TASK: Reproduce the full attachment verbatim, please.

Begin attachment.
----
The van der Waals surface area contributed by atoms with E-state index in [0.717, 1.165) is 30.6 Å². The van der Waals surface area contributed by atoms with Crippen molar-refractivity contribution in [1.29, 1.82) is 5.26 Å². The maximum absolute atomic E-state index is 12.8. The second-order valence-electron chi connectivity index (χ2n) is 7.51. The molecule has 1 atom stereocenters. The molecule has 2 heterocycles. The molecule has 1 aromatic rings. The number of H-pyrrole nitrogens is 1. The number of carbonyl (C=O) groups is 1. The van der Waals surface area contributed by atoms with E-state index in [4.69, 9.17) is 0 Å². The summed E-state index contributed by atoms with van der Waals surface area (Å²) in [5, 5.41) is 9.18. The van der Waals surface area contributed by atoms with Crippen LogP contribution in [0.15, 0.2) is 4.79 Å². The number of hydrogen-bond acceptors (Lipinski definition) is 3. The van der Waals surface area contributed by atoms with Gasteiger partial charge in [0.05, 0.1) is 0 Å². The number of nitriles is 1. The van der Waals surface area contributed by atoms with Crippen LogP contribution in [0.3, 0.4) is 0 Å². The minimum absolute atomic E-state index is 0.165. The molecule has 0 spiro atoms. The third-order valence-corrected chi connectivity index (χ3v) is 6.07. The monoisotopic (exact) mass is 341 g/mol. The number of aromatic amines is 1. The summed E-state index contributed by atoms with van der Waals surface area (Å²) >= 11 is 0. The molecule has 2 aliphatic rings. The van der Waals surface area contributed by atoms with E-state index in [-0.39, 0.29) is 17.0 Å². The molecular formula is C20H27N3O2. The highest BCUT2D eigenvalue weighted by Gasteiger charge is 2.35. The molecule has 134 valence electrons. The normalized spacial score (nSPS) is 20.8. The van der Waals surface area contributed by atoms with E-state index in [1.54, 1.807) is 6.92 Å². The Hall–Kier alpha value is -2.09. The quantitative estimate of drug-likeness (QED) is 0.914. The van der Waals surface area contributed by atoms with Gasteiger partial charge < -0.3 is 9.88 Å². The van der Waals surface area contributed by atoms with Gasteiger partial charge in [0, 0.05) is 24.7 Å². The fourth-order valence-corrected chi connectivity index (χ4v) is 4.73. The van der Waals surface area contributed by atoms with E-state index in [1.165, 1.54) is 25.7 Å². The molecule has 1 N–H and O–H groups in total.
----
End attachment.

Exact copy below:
The van der Waals surface area contributed by atoms with E-state index in [0.717, 1.165) is 30.6 Å². The van der Waals surface area contributed by atoms with Crippen molar-refractivity contribution in [1.29, 1.82) is 5.26 Å². The maximum absolute atomic E-state index is 12.8. The second-order valence-electron chi connectivity index (χ2n) is 7.51. The molecule has 1 atom stereocenters. The molecule has 2 heterocycles. The molecule has 1 aromatic rings. The number of H-pyrrole nitrogens is 1. The number of carbonyl (C=O) groups is 1. The van der Waals surface area contributed by atoms with E-state index in [4.69, 9.17) is 0 Å². The summed E-state index contributed by atoms with van der Waals surface area (Å²) in [5, 5.41) is 9.18. The van der Waals surface area contributed by atoms with Crippen LogP contribution in [0.15, 0.2) is 4.79 Å². The number of hydrogen-bond acceptors (Lipinski definition) is 3. The van der Waals surface area contributed by atoms with Gasteiger partial charge in [0.05, 0.1) is 0 Å². The number of nitriles is 1. The van der Waals surface area contributed by atoms with Crippen LogP contribution in [0.3, 0.4) is 0 Å². The minimum absolute atomic E-state index is 0.165. The molecule has 0 spiro atoms. The third-order valence-corrected chi connectivity index (χ3v) is 6.07. The monoisotopic (exact) mass is 341 g/mol. The number of aromatic amines is 1. The summed E-state index contributed by atoms with van der Waals surface area (Å²) >= 11 is 0. The molecule has 2 aliphatic rings. The van der Waals surface area contributed by atoms with E-state index in [-0.39, 0.29) is 17.0 Å². The molecular formula is C20H27N3O2. The highest BCUT2D eigenvalue weighted by Gasteiger charge is 2.35. The molecule has 134 valence electrons. The normalized spacial score (nSPS) is 20.8. The van der Waals surface area contributed by atoms with E-state index in [1.54, 1.807) is 6.92 Å². The Hall–Kier alpha value is -2.09. The quantitative estimate of drug-likeness (QED) is 0.914. The van der Waals surface area contributed by atoms with Gasteiger partial charge < -0.3 is 9.88 Å². The van der Waals surface area contributed by atoms with Gasteiger partial charge in [0, 0.05) is 24.7 Å². The fourth-order valence-corrected chi connectivity index (χ4v) is 4.73. The van der Waals surface area contributed by atoms with E-state index in [1.165, 1.54) is 25.7 Å². The molecule has 1 N–H and O–H groups in total.